The Games and Learning Publishing Council have published their findings in a comprehensive, 67-page report investigating if and how digital games are being used in classrooms. The survey illustrates the mainstream appeal of learning with games starts a new conversation of how to use long-form digital games for deeper learning experiences. Thank you to Benjamin Herold at Education Week for sharing the survey results.
Posted by: Ryan Schaaf
Digital learning games have officially gone mainstream, with nearly three-quarters of K-8 teachers saying they use the games for classroom instruction, according to a new national survey.
But the rise of digital gaming within schools still pales in comparison to the advances seen in the commercial gaming sector, according to a comprehensive, 67-page report issued by the Games and Learning Publishing Council, a project of the Joan Ganz Cooney Center at Sesame Workshop, a New York-based nonprofit that studies digital media use and children.
Students are still mostly using desktop and laptop computers to access digital learning games in the classroom, and most teachers are still using short-form games to deliver content and allow students to practice basic skills, rather than leveraging the significant learning potential to be found in long-form, multi-player, and immersive games, the report found.
“When scholars and practitioners first began inspiring us with their visions for digital game-based learning, they certainly weren’t writing about drill-and-practice games. Yet this is what so many K-8 teachers are still using with students today,” says the report.
Barriers include lack of support and training for teachers, limited time within the school day, and difficulty finding games that are clearly aligned to curricular standards, according to the study.
Recommendations from the report include creation of an “industry-wide framework” and taxonomy for categorizing and reviewing games so they are easier for teachers to identify and better and more widespread pre-service technology training and professional development on how to integrate digital games into the classroom.
The results are based on a survey of 694 K-8 teachers from across the United States, conducted in the fall of 2013. Unlike previous research efforts, the study included teachers who don’t use digital games in the classroom.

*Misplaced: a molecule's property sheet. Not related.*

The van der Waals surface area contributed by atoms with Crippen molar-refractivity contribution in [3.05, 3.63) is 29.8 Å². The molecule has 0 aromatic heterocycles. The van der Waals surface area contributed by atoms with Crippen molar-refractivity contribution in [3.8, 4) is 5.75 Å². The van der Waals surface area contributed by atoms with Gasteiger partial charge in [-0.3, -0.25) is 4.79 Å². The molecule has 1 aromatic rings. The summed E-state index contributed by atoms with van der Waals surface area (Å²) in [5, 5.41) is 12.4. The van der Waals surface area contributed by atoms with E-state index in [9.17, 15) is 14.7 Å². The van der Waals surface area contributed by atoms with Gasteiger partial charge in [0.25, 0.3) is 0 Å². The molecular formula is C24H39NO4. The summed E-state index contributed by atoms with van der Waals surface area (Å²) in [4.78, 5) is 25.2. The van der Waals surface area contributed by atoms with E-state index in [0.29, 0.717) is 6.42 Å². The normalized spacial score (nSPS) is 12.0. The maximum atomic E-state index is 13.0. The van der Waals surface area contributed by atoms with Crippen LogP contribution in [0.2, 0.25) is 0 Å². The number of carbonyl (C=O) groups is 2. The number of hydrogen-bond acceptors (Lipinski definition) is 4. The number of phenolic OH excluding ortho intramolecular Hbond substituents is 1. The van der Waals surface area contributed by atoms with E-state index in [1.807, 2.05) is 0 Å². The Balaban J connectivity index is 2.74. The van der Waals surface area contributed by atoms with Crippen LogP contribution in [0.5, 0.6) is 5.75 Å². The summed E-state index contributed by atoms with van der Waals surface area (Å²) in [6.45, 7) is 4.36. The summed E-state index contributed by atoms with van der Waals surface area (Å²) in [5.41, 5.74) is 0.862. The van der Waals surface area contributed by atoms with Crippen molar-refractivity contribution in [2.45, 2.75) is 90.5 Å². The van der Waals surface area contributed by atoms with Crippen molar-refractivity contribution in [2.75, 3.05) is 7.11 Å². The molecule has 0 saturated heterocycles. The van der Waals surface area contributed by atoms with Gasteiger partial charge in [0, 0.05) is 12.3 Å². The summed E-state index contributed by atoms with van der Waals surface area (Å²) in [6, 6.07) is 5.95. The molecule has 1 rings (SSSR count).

As part of their analysis, researchers from the Games and Learning Publishing Council/Joan Ganz Cooney Center used statistical methods to create an entertaining and illuminating typology of teachers. At one end of the spectrum, they say, are “dabblers” who use games to teach a few times per month, but are not particularly comfortable doing so, in part because they face significant barriers and a lack of training and other resources.
At the other end of the spectrum are the “naturals” who frequently play digital games themselves, teach with them often, and receive lots of support.
Really, though, the strength of the new study, titled “Level Up Learning: A National Survey on Teaching With Digital Games,” is in how thoroughly it surveys the field.
Some findings that caught my eye:
74 percent of the K-8 teachers surveyed report using digital games for instruction, most at least monthly and more than half at least weekly.
More than 40 percent of those surveyed say they use digital learning games to deliver mandated academic content, while roughly one-third said they use games to assess student learning.
Popular titles that teachers report using in the classroom included Starfall, Cool Math, PBS Kids, ABC Mouse, and Brain Pop.
Immersive and commercial games are not widely used.
71 percent of teachers surveyed said digital learning games were helpful for teaching math, while just 42 percent said they were helpful for teaching science.
Of those teachers who do use games in the classroom, 56 percent said they base instructional decisions on what they learn from game-related assessments, and 54 percent said that games have been helpful in gauging student mastery of concepts or content.
The majority of teachers—more than two-thirds—report turning to other teachers within their school or district for support using games in the classroom.
Students are overwhelmingly accessing digital games via desktop PC or laptop (72 percent said they were doing so), followed by interactive whiteboard (40 percent) or tablet (39 percent). According to the report, “these data suggest that students’ gaming experiences at school are flipped images of ther gaming experiences at home,” where gaming systems are most popular.
Younger teachers, teachers who regularly play digital games themselves, and teachers working in schools serving high proportions of low-income students reported using digital games in the classroom more frequently than other teachers.
More than 60 percent reported playing digital games themselves at least once per week.
The word cloud below, from the report, provides a visual snapshot of the games that teachers report using most frequently.